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September 16, 2003

Bush v. Gore Outlives Its Limited Warranty for Use in California


The Supreme Court's decision in Bush v. Gore was meant to be a ticket good for one ride.

"Our consideration is limited to the present circumstances," the justices said in their unsigned opinion in 2000, "for the problem of equal protection in election processes generally presents many complexities."

Three judges on the federal appeals court in San Francisco, all appointed by Democratic presidents, decided yesterday to use it for another ride anyway.

The judges ruled that California's recall election could not be held as scheduled, on Oct. 7, because voters in six counties would still be using the same dreaded punch-card machines that threw the 2000 presidential election into 37 days of chaos.

And like the Supreme Court justices three years ago, the California judges cited the same equal protection guarantees of the Constitution that were used to conclude the presidential election.

"They're hoisting the Supreme Court on its own petard," said Vikram Amar, a professor at Hastings College of the Law in San Francisco.

In ruling on the case, filed by a coalition of minority groups represented by the American Civil Liberties Union, the judges from the Court of Appeals for the Ninth Circuit said the case involved "almost precisely the same issue" as was confronted in Bush v. Gore.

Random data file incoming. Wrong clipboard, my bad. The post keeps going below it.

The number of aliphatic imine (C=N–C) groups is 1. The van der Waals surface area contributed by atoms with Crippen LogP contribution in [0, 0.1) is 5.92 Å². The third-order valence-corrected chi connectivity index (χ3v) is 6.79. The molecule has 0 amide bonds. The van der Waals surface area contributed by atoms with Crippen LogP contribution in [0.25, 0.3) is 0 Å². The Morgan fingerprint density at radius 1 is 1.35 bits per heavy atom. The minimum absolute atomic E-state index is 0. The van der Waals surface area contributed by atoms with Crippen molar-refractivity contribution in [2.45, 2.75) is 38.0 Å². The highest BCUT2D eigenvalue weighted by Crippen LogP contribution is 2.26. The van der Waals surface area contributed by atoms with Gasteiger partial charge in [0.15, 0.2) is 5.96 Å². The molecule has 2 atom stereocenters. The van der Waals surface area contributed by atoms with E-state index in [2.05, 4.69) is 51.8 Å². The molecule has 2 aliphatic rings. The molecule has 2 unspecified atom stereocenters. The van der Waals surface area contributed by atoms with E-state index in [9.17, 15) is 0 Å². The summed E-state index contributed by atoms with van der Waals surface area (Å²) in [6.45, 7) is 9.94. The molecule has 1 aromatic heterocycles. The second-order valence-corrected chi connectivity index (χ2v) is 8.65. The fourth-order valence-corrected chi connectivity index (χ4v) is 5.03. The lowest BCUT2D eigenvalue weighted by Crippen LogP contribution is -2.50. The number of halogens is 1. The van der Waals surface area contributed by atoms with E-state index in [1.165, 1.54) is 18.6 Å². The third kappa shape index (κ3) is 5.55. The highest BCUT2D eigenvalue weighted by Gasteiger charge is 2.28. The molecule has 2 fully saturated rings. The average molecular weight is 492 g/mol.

That may be an overstatement, and it illustrates a continual tension between the courts. The appeals court's decision last year striking the words "under God" from the Pledge of Allegiance, for instance, also used complex and ambiguous Supreme Court doctrine to reach its result.

"A lot of the Ninth Circuit's most controversial decisions don't flout the Supreme Court so much as take the Supreme Court's own words and reasoning and run with them in a direction the Supreme Court might not agree with," Professor Amar said.

In some ways the problems the appeals court identified in California voting may present a more striking claim of the denial of equal protection, and in other ways the claim might be seen as weaker.

It is hard to see, though, how the cases concerned almost precisely the same issue.

In Florida, disputed ballots were counted by hand, by those using inevitably subjective judgments, under systems that varied from county to county; in California, the plaintiffs claimed that mechanical processes, not different standards and human decision making, would result in an unacceptable number of errors in some counties that might disfavor minorities and Democrats.

The Ninth Circuit held that the punch-card voting system used in six California counties representing 44 percent of the statewide electorate Los Angeles, Santa Clara, San Diego, Sacramento, Mendocino and Solano could be expected to produce a large and disproportionate number of uncountable votes. People in those counties would face errors, the court said, two and a half times more often than voters elsewhere in the state.

"The inherent defects in the system are such that approximately 40,000 voters who travel to the polls and cast their ballot will not have their vote counted at all," the three judges wrote, in an unsigned opinion.

The affected counties, moreover, have significantly higher minority populations than the balance of the state, the court noted.

Some lawyers involved in the case detected a delicious tension, while others saw an ideologically biased court run amok.